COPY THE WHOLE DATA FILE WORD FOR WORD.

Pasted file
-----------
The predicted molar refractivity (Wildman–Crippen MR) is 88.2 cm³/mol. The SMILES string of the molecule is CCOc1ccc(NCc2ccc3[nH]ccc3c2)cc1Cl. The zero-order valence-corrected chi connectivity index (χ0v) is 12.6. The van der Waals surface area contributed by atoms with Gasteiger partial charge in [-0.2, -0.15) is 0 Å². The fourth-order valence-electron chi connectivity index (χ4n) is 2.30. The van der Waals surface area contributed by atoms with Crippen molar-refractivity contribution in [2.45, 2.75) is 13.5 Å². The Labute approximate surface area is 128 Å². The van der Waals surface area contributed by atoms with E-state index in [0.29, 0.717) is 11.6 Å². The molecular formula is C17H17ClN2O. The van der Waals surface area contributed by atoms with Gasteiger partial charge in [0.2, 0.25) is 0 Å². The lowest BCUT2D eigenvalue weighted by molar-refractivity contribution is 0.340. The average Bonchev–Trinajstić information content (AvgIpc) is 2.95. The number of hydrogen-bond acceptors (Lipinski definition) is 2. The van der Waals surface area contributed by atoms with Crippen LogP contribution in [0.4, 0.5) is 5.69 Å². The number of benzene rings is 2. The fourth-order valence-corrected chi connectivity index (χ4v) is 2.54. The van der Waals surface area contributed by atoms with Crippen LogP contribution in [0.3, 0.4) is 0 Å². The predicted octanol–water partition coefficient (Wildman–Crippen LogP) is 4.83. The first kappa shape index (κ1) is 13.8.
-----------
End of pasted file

The predicted molar refractivity (Wildman–Crippen MR) is 88.2 cm³/mol. The SMILES string of the molecule is CCOc1ccc(NCc2ccc3[nH]ccc3c2)cc1Cl. The zero-order valence-corrected chi connectivity index (χ0v) is 12.6. The van der Waals surface area contributed by atoms with Gasteiger partial charge in [-0.2, -0.15) is 0 Å². The fourth-order valence-electron chi connectivity index (χ4n) is 2.30. The van der Waals surface area contributed by atoms with Crippen molar-refractivity contribution in [2.45, 2.75) is 13.5 Å². The Labute approximate surface area is 128 Å². The van der Waals surface area contributed by atoms with E-state index in [0.29, 0.717) is 11.6 Å². The molecular formula is C17H17ClN2O. The van der Waals surface area contributed by atoms with Gasteiger partial charge in [0.2, 0.25) is 0 Å². The lowest BCUT2D eigenvalue weighted by molar-refractivity contribution is 0.340. The average Bonchev–Trinajstić information content (AvgIpc) is 2.95. The number of hydrogen-bond acceptors (Lipinski definition) is 2. The van der Waals surface area contributed by atoms with Crippen LogP contribution in [0.4, 0.5) is 5.69 Å². The number of benzene rings is 2. The fourth-order valence-corrected chi connectivity index (χ4v) is 2.54. The van der Waals surface area contributed by atoms with Crippen LogP contribution in [0.3, 0.4) is 0 Å². The predicted octanol–water partition coefficient (Wildman–Crippen LogP) is 4.83. The first kappa shape index (κ1) is 13.8.